Open Research Questions from the CS Education Research class, February 2019

March 11, 2019 at 7:00 am 12 comments

Each time I teach the CS Education Research class, we have one session where we brainstorm the questions that this class thinks are interesting and still open (see 2017 edition here and 2015 edition here). This is my first time teaching the class at the University of Michigan. It’s a joint undergraduate and graduate class. We have 22 students total (11 from each of undergrad/grad) — which is terrific for a special topics class on education research!

We put up five terms on the white board as seeds for the questions. Questions were placed strategically near a given term or between two terms. I can’t represent between very well here, so I’m going to organize questions in terms of the closest term (by my eyeball of the photos I took of the whiteboards) and close to the bottom/top of the list to suggest connection to next/prior.

These questions are amazing — I’m really impressed by the insights about what’s interesting, quality of questions, and breadth of topics. #proudTeacher

Community of Practice/Identity

Is there a difference in climate between liberal arts and engineering based CS? Does that climate impact diversity?

What factors make near-peer mentors more effective?

Is there a correlation in “defensive climate” in other subjects with factors like % of male faculty, % minorities in the field, etc.?

How can we get CS educators to change their practices?

How does having diverse/representative course staff impact student attitudes about CS and retention in CS classes/degrees?

How do initiatives of active learning bridge the communities of students learning CS from different backgrounds?

How do visually impaired programmers become part of the larger community of programming practice?

How does the ordering of topics in an Informatics-centric CS1 vs. a CS-centric CS1 effect performance on a pseudocode test of overlapping concepts?

Development (cognitive, learning trajectories, teacher, etc.)

Would question proofing before posting on Piazza increase frequency of questions posted and in turn motivate help-seeking behavior?

How do non-CS majors develop their knowledge and practice of debugging?

How does the interest of a lecturer impact how students learn within the course? Should we force tenure-track professors to teach who don’t want to teach? Can student lecturers make the same impact on student learning and attitudes as professional lecturers and/or tenure-track faculty?

Cognitive/Learning Sciences

What are effect of class sizes and teaching methods on CS student learning?

Does teacher belief that their students have (or don’t have) a “Geek Gene” affect student performance?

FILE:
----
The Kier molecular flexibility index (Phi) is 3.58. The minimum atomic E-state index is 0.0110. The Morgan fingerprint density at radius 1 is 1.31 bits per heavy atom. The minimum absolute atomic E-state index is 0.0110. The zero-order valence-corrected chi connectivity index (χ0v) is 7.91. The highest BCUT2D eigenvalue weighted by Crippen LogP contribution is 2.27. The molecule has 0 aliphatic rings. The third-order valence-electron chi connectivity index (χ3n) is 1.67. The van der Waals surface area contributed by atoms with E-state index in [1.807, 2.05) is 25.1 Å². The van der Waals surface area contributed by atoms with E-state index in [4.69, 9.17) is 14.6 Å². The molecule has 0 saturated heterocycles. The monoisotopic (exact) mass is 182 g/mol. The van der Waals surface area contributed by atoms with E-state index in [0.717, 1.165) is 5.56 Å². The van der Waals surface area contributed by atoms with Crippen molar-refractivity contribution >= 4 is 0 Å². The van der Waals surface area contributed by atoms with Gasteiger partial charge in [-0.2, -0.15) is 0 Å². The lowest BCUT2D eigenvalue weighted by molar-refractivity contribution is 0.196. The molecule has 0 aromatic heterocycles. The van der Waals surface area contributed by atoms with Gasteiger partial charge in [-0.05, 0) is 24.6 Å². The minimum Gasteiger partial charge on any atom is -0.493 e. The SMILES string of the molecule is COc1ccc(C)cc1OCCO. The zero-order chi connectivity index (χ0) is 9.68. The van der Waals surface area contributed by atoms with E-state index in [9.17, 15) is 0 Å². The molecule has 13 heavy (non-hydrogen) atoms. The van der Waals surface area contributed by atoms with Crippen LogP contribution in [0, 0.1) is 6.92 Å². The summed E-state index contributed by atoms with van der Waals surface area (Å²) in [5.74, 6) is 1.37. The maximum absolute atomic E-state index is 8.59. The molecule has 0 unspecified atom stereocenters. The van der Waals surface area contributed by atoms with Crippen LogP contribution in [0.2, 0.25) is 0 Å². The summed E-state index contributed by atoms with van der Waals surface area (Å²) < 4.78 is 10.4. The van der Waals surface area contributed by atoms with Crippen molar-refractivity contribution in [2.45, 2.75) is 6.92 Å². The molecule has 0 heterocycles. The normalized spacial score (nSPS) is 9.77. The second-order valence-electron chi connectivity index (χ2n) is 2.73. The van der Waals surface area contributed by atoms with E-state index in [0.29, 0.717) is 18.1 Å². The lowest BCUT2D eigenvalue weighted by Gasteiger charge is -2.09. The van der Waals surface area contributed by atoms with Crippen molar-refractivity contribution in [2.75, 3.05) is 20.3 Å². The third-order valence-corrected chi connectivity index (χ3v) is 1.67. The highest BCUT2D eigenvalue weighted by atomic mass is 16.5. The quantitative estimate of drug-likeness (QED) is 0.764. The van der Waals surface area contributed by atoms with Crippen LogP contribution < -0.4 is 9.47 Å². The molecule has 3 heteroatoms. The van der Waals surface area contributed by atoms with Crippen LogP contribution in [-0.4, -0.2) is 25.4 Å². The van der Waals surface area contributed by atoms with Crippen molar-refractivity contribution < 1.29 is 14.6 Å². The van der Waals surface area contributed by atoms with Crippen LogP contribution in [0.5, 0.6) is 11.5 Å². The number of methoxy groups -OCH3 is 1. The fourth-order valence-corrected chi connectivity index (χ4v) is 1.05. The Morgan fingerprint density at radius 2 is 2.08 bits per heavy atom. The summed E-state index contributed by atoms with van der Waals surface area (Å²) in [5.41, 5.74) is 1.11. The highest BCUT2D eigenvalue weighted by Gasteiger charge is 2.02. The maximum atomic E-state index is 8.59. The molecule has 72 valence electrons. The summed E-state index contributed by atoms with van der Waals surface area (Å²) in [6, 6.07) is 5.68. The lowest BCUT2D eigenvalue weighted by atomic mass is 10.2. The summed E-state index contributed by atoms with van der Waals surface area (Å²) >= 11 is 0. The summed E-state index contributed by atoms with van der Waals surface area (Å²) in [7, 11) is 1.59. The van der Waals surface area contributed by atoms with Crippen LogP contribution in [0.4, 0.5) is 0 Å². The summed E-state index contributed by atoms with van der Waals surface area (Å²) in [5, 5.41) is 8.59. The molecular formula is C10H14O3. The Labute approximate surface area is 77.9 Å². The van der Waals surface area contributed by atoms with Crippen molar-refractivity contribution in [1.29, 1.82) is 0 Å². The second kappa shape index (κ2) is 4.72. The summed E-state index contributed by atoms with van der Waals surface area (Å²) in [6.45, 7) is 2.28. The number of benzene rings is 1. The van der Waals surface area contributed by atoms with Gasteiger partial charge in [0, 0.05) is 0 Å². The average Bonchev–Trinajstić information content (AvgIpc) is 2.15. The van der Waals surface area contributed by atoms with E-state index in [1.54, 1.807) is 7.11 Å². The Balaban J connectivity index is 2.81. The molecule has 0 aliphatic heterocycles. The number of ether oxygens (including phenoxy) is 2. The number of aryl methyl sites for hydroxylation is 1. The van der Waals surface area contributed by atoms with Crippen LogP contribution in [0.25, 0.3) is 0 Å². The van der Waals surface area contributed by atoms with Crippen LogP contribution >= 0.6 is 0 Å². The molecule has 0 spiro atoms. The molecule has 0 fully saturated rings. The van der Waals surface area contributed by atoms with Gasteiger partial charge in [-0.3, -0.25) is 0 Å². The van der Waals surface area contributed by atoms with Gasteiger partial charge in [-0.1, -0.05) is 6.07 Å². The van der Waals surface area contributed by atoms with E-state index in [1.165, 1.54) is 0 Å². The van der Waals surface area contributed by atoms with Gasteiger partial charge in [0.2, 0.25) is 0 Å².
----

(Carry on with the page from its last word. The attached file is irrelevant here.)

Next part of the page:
How do the language learned in CS classes and their relevancy in industry affect retention rate (if at all)?

What is the best programming language for introduction to CS, and how would you define “best”?

Do we want to teach everyone computer science or computational thinking?

Would subgoal-labeled assertion-evidence slides improve student retention in an introductory data structures course?

Empirically, how does increasing the emphasis on reading code (vs primarily writing code) affect student learning? Does a focus on reading make the fMRI distinction on reading prose or reading code decrease faster (that is, with less experience as a function of time)?

What metaphors in teaching lead to the most successful learning of notional machines? What metaphors do students invent, and which lead to the most successful learning of notional machines?

What is the role of communicating the redesign of a CS1 for recruitment (matriculation) and retention? If you improve your CS1 and you tell prospective students that you changed it, does that change recruitment or retention? Or do prior attitudes/opinions outweigh the re-design?

How can we better understand students’ mental models of notional machines?

How do measure student disconnect in MOOCs?

How can we integrate lecture videos with student hands-on practice in data science or programming MOOCs?


Does engagement on Piazza (common on-line discussion forum) impact CS student performance?

Should course staff promote discussions or start discussions on Piazza? Are benefits to students different if it’s staff starting the discussions or students?

How does national or state standardization of CS class topics or curriculum effect enrollment rates and diversity in high school CS classes?

How do parents’ education level/career influence student choices in CS, e.g. ,to take a CS class, to get a CS degree, to seek a CS job, etc.?

Do students with learning disabilities (e.g., dyslexia) view code differently? Could we use fMRI or eye tracking to measure this?

Why don’t more lower-income students go into CS? What percentage of current CS students are lower-income? How many lower-income students have the opportunity to learn CS and don’t take it?


What would it cost to implement a CS program in all high schools in Michigan?

Entry filed under: Uncategorized. Tags: .